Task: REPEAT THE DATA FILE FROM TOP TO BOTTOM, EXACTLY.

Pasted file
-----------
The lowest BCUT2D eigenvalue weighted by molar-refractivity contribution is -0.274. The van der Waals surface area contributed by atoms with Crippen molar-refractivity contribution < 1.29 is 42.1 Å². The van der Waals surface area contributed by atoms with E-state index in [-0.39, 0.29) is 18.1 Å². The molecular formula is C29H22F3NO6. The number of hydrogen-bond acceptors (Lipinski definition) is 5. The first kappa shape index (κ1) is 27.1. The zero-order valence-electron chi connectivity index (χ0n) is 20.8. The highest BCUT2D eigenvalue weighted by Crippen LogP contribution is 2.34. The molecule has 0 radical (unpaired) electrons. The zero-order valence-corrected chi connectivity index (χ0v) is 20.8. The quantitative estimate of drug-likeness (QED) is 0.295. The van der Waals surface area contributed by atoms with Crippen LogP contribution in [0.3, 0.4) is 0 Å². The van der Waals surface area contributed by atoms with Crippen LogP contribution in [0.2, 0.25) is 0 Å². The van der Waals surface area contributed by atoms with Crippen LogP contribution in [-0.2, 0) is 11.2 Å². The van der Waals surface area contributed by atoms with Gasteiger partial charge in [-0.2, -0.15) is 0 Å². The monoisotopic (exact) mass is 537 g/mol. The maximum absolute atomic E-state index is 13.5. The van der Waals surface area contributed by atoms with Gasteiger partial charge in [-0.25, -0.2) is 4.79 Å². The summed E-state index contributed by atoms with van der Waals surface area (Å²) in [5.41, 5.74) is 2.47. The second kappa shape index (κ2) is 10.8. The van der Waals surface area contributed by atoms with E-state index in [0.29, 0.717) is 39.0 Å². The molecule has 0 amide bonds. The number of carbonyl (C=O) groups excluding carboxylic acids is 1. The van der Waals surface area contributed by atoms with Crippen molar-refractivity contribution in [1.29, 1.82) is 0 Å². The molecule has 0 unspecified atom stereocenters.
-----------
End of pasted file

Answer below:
The lowest BCUT2D eigenvalue weighted by molar-refractivity contribution is -0.274. The van der Waals surface area contributed by atoms with Crippen molar-refractivity contribution < 1.29 is 42.1 Å². The van der Waals surface area contributed by atoms with E-state index in [-0.39, 0.29) is 18.1 Å². The molecular formula is C29H22F3NO6. The number of hydrogen-bond acceptors (Lipinski definition) is 5. The first kappa shape index (κ1) is 27.1. The zero-order valence-electron chi connectivity index (χ0n) is 20.8. The highest BCUT2D eigenvalue weighted by Crippen LogP contribution is 2.34. The molecule has 0 radical (unpaired) electrons. The zero-order valence-corrected chi connectivity index (χ0v) is 20.8. The quantitative estimate of drug-likeness (QED) is 0.295. The van der Waals surface area contributed by atoms with Crippen LogP contribution in [0.3, 0.4) is 0 Å². The van der Waals surface area contributed by atoms with Crippen LogP contribution in [0.2, 0.25) is 0 Å². The van der Waals surface area contributed by atoms with Crippen LogP contribution in [-0.2, 0) is 11.2 Å². The van der Waals surface area contributed by atoms with Gasteiger partial charge in [-0.2, -0.15) is 0 Å². The monoisotopic (exact) mass is 537 g/mol. The maximum absolute atomic E-state index is 13.5. The van der Waals surface area contributed by atoms with Gasteiger partial charge in [-0.25, -0.2) is 4.79 Å². The summed E-state index contributed by atoms with van der Waals surface area (Å²) in [5.41, 5.74) is 2.47. The second kappa shape index (κ2) is 10.8. The van der Waals surface area contributed by atoms with E-state index in [0.29, 0.717) is 39.0 Å². The molecule has 0 amide bonds. The number of carbonyl (C=O) groups excluding carboxylic acids is 1. The van der Waals surface area contributed by atoms with Crippen molar-refractivity contribution in [1.29, 1.82) is 0 Å². The molecule has 0 unspecified atom stereocenters.